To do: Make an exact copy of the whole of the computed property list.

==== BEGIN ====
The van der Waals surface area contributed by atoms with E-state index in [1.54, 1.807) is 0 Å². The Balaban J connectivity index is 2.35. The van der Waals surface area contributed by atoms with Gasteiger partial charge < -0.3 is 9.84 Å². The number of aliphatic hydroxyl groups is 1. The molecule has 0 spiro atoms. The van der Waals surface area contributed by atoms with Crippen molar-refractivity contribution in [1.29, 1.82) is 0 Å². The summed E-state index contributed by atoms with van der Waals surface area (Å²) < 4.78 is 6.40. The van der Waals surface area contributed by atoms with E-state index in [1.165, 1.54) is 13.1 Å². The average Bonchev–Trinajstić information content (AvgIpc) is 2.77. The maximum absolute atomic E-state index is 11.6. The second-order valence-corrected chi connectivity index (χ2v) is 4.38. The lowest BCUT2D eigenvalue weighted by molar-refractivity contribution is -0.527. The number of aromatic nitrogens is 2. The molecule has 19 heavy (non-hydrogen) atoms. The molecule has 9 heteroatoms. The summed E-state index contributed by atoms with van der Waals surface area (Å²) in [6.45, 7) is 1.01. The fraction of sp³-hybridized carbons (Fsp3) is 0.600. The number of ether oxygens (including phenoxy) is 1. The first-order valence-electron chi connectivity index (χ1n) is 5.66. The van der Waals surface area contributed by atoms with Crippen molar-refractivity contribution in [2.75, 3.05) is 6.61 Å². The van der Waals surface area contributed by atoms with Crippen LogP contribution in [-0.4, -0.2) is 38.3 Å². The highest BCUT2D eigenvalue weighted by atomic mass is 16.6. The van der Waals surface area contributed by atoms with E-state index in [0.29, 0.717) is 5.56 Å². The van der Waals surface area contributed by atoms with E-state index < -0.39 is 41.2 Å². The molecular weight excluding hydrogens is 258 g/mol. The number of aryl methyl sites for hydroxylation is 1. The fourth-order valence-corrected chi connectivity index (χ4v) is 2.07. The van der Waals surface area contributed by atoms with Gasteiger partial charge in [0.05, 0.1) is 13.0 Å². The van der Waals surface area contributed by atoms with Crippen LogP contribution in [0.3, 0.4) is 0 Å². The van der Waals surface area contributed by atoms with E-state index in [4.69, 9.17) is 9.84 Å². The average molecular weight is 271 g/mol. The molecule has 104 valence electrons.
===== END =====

The van der Waals surface area contributed by atoms with E-state index in [1.54, 1.807) is 0 Å². The Balaban J connectivity index is 2.35. The van der Waals surface area contributed by atoms with Gasteiger partial charge < -0.3 is 9.84 Å². The number of aliphatic hydroxyl groups is 1. The molecule has 0 spiro atoms. The van der Waals surface area contributed by atoms with Crippen molar-refractivity contribution in [1.29, 1.82) is 0 Å². The summed E-state index contributed by atoms with van der Waals surface area (Å²) < 4.78 is 6.40. The van der Waals surface area contributed by atoms with E-state index in [1.165, 1.54) is 13.1 Å². The average Bonchev–Trinajstić information content (AvgIpc) is 2.77. The maximum absolute atomic E-state index is 11.6. The second-order valence-corrected chi connectivity index (χ2v) is 4.38. The lowest BCUT2D eigenvalue weighted by molar-refractivity contribution is -0.527. The number of aromatic nitrogens is 2. The molecule has 19 heavy (non-hydrogen) atoms. The molecule has 9 heteroatoms. The summed E-state index contributed by atoms with van der Waals surface area (Å²) in [6.45, 7) is 1.01. The fraction of sp³-hybridized carbons (Fsp3) is 0.600. The number of ether oxygens (including phenoxy) is 1. The first-order valence-electron chi connectivity index (χ1n) is 5.66. The van der Waals surface area contributed by atoms with Crippen molar-refractivity contribution in [2.75, 3.05) is 6.61 Å². The van der Waals surface area contributed by atoms with Crippen LogP contribution in [-0.4, -0.2) is 38.3 Å². The highest BCUT2D eigenvalue weighted by atomic mass is 16.6. The van der Waals surface area contributed by atoms with E-state index in [0.29, 0.717) is 5.56 Å². The van der Waals surface area contributed by atoms with E-state index < -0.39 is 41.2 Å². The molecular weight excluding hydrogens is 258 g/mol. The number of aryl methyl sites for hydroxylation is 1. The fourth-order valence-corrected chi connectivity index (χ4v) is 2.07. The van der Waals surface area contributed by atoms with Gasteiger partial charge in [0.05, 0.1) is 13.0 Å². The van der Waals surface area contributed by atoms with Crippen LogP contribution in [0.3, 0.4) is 0 Å². The van der Waals surface area contributed by atoms with E-state index in [4.69, 9.17) is 9.84 Å². The average molecular weight is 271 g/mol. The molecule has 104 valence electrons.